by Nathan Dragon
Floating Notes by Babak Lakghomi (Tyrant Books, 2018)
Floating Notes by Babak Lakghomi is a deep and profound novella, paranoid, regimented and preoccupied, incongruent and beautiful. It lacks reasons, answers, sometimes the most important questions, and a linear and straightforward sensibility despite its short and quick sentences and sections. It’s like a silver corkscrew bent out of shape, sometimes you go by the same spiral again, reflections distorted or from a different angle.
In an interview printed at the end of Camera, Jean-Philippe Toussaint speaks on minimalism: “The problem with the idea of minimalism is that it’s very simplistic. The term ‘minimalist’ calls to mind the infinitely small, whereas ‘infinitesimal’ evokes the infinitely large as much as the infinitely small: it contains the two extremes”. Toussaint goes on to say, “that should always be found in my books.” Floating Notes does this in its own right.
Floating Notes begins in a small attic room, but even before mentioning the room, the narrator tells us he mostly goes by the name of Bob, even though it is not his real name and how if no one around him knows his real name he’ll introduce himself as Bob, how Bob can’t remember the first time he wrote his real name but he can remember when somebody else had the same name as his real name, too. The rest of the novella seems to incubate here in this type of misdirection and run around, these types of crooked common threads; the next section or fragment begins, “My name is Bob.”
We follow this guy Bob, who actually is a bit reminiscent of Toussaint’s narrator in The Bathroom or Camera, worried and confused, but prompted, around some small rooms confined like the novella itself, through a sort of narrow range of places: the attic room, a motel room, a water treatment plant, coffee shops (but never the same one), a hospital room, a pub that only serves coffee, and memories.
Bob is looking for something, throughout the novella and Bob’s going through something, it’s complicated, or maybe not at all. Maybe he’s overcomplicating it. Something or someone might be looking for him, too. Bob looks out the peephole of his door to see what’s going on in the hallway, he looks out his window, he presses his ear against his neighbors’ wall, ever since his ex-wife Ava pointed out a black car on their street. The black car stays around but he’s got no idea about Ava anymore. Not only does Ava disappear from his life, but so do others soon after they enter his life, like a masseuse or the two roommates he meets individually one, because of the other, Lily and Sheila.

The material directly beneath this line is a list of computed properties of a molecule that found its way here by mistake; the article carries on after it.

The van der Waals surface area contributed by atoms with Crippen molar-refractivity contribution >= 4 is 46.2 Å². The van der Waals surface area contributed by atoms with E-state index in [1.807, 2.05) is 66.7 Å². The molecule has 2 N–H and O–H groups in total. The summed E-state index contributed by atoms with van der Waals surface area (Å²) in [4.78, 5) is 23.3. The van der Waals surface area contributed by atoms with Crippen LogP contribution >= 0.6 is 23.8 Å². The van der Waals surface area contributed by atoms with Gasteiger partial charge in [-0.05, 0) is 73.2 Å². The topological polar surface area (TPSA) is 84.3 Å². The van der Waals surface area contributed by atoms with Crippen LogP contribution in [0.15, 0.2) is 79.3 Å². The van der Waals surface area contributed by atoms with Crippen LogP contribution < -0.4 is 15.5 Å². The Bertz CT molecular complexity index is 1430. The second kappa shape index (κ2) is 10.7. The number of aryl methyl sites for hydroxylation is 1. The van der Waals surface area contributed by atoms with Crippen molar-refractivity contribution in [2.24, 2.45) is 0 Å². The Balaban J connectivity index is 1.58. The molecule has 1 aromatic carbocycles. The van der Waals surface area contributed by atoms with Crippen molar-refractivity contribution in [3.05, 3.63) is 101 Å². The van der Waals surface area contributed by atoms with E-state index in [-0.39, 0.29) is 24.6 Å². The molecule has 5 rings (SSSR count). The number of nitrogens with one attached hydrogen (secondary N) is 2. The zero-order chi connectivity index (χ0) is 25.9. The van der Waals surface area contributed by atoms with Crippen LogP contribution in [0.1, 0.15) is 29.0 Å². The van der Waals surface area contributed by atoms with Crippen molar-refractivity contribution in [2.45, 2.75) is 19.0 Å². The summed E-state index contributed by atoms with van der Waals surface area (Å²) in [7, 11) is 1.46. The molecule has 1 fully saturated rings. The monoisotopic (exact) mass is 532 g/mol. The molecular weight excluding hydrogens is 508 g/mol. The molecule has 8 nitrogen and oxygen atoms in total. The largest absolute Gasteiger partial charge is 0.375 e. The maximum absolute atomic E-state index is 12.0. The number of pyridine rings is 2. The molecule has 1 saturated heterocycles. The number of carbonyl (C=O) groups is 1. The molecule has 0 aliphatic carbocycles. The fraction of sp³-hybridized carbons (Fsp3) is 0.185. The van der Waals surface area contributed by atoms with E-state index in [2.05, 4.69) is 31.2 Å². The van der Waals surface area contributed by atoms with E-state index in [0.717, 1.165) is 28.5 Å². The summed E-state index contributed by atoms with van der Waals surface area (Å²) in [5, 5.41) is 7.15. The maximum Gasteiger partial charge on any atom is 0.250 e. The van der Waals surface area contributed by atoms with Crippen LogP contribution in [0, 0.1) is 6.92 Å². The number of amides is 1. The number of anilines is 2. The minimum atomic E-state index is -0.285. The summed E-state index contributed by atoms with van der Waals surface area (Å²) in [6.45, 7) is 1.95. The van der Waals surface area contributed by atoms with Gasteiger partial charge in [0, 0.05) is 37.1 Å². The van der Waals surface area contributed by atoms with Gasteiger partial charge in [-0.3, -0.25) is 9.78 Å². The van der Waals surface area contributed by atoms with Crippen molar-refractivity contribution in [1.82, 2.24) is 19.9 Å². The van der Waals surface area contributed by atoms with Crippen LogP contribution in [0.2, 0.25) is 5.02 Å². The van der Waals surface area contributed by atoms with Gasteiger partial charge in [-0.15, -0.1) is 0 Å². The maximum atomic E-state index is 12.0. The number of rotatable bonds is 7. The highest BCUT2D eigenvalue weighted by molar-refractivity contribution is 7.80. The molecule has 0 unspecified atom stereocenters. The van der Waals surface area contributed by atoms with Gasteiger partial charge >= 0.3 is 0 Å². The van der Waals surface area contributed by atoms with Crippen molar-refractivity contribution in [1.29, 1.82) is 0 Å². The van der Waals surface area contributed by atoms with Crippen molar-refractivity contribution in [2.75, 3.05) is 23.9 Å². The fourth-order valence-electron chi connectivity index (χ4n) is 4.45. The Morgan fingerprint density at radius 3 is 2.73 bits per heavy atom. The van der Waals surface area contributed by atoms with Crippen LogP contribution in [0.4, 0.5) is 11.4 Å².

The novella is incredibly unsettling, feeling like pockets of life in the way that time, memory and imagination, isolation and misunderstanding are handled and tucked into everything. It is fast and slow. It is episodic, but even more so, it is made up of pieces of episodes that have broken down or disintegrated. The pieces change and we lose track of details. The details, all cyclical in nature, come back dislodged from their previous place. For instance, birds come up and up again obsessively. There are cranes, seagulls, eggs, sparrows, pigeons. Even a plastic bag stuck in a tree seems to be a bird perched up there. There is Ava, you know, meaning like bird things.
The episodic nature of Floating Notes is almost exponential. Episodes within are degenerating right in front of us, or they’re at least breaking down into. Things happen and happen again differently, happen when they shouldn’t:
It wasn’t the first time this was happening to me.
Not to mention, at a coffee shop, when it’s not supposed to happen because Bob marks off all the coffee shops he’s been to on a map so as not to repeat visits:
The regular, Bob?
Lakghomi seems to leave clues (like how this book about birds in the following quote seems to show up in Floating Notes as well) all over the place, expanding the universe of his writing. For example, even outside of Floating Notes, in this year’s NOON Annual, in his story “The Mourner”:
The man sold his wife’s gold, spent his money on eggs — of geese, of swans, of eagles. He bought an incubator from a lab supply store, brought eggs to temperature noted in a book, but none of the eggs hatched.
Or instead of clues, maybe red herring, since after all Bob lets us know that “The orderly turned towards [him] and winked”.
The orderly winked.
The whole thing, the whole ordeal, is just waiting for something to hatch and it doesn’t really, following roads that don’t have dead ends but just disappear. It almost feels shameful to try to describe any of this, it doesn’t do any justice. The structure of Floating Notes and the feel of it exemplify Lakghomi’s ability to turn you around. There is a thrilling world of its own contained within a short hundred pages. It is, as Noy Holland says in a blurb on the back of the book, “a place of symbols that will not cohere.”.
Lakghomi has made a shifting and devastating work of art with entirely its own voice about isolation and notebooks and the momentum of how little redundancies and thoughts take over — thoughts imaginative, paranoid, omnipotent, interacting with the world and shown to us. It’s a really worthwhile read, sincere, about things going away, somewhere else, gone; about not knowing what to do or what had happened.